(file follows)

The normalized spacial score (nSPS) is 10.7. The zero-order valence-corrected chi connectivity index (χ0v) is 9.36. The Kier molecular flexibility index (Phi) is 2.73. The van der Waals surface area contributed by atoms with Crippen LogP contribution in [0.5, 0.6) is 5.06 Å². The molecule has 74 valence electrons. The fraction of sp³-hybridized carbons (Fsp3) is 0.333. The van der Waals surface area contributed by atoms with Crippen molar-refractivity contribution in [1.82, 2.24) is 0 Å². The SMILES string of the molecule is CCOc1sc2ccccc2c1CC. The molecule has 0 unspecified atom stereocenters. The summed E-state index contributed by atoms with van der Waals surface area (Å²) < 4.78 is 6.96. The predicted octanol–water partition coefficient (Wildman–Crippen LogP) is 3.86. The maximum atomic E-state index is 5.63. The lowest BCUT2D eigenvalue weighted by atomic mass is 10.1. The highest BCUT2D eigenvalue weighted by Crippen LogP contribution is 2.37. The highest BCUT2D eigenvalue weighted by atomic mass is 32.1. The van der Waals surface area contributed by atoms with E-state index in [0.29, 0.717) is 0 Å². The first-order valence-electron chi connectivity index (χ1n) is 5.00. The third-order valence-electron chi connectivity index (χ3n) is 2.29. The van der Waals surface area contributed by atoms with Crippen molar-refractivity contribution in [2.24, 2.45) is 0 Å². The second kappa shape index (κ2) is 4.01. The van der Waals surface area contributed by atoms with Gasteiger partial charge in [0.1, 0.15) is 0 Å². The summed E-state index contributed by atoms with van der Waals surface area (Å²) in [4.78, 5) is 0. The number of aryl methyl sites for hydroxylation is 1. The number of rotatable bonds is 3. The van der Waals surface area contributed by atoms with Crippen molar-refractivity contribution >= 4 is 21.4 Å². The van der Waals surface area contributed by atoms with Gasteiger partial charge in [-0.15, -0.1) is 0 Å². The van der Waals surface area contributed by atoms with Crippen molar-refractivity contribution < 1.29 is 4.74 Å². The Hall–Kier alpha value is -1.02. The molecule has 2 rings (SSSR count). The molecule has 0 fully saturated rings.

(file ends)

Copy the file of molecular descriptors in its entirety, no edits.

The normalized spacial score (nSPS) is 10.7. The zero-order valence-corrected chi connectivity index (χ0v) is 9.36. The Kier molecular flexibility index (Phi) is 2.73. The van der Waals surface area contributed by atoms with Crippen LogP contribution in [0.5, 0.6) is 5.06 Å². The molecule has 74 valence electrons. The fraction of sp³-hybridized carbons (Fsp3) is 0.333. The van der Waals surface area contributed by atoms with Crippen molar-refractivity contribution in [1.82, 2.24) is 0 Å². The SMILES string of the molecule is CCOc1sc2ccccc2c1CC. The molecule has 0 unspecified atom stereocenters. The summed E-state index contributed by atoms with van der Waals surface area (Å²) < 4.78 is 6.96. The predicted octanol–water partition coefficient (Wildman–Crippen LogP) is 3.86. The maximum atomic E-state index is 5.63. The lowest BCUT2D eigenvalue weighted by atomic mass is 10.1. The highest BCUT2D eigenvalue weighted by Crippen LogP contribution is 2.37. The highest BCUT2D eigenvalue weighted by atomic mass is 32.1. The van der Waals surface area contributed by atoms with E-state index in [0.29, 0.717) is 0 Å². The first-order valence-electron chi connectivity index (χ1n) is 5.00. The third-order valence-electron chi connectivity index (χ3n) is 2.29. The van der Waals surface area contributed by atoms with Crippen molar-refractivity contribution in [2.24, 2.45) is 0 Å². The second kappa shape index (κ2) is 4.01. The van der Waals surface area contributed by atoms with Gasteiger partial charge in [0.1, 0.15) is 0 Å². The summed E-state index contributed by atoms with van der Waals surface area (Å²) in [4.78, 5) is 0. The number of aryl methyl sites for hydroxylation is 1. The number of rotatable bonds is 3. The van der Waals surface area contributed by atoms with Crippen molar-refractivity contribution >= 4 is 21.4 Å². The van der Waals surface area contributed by atoms with Gasteiger partial charge in [-0.15, -0.1) is 0 Å². The van der Waals surface area contributed by atoms with Crippen molar-refractivity contribution < 1.29 is 4.74 Å². The Hall–Kier alpha value is -1.02. The molecule has 2 rings (SSSR count). The molecule has 0 fully saturated rings.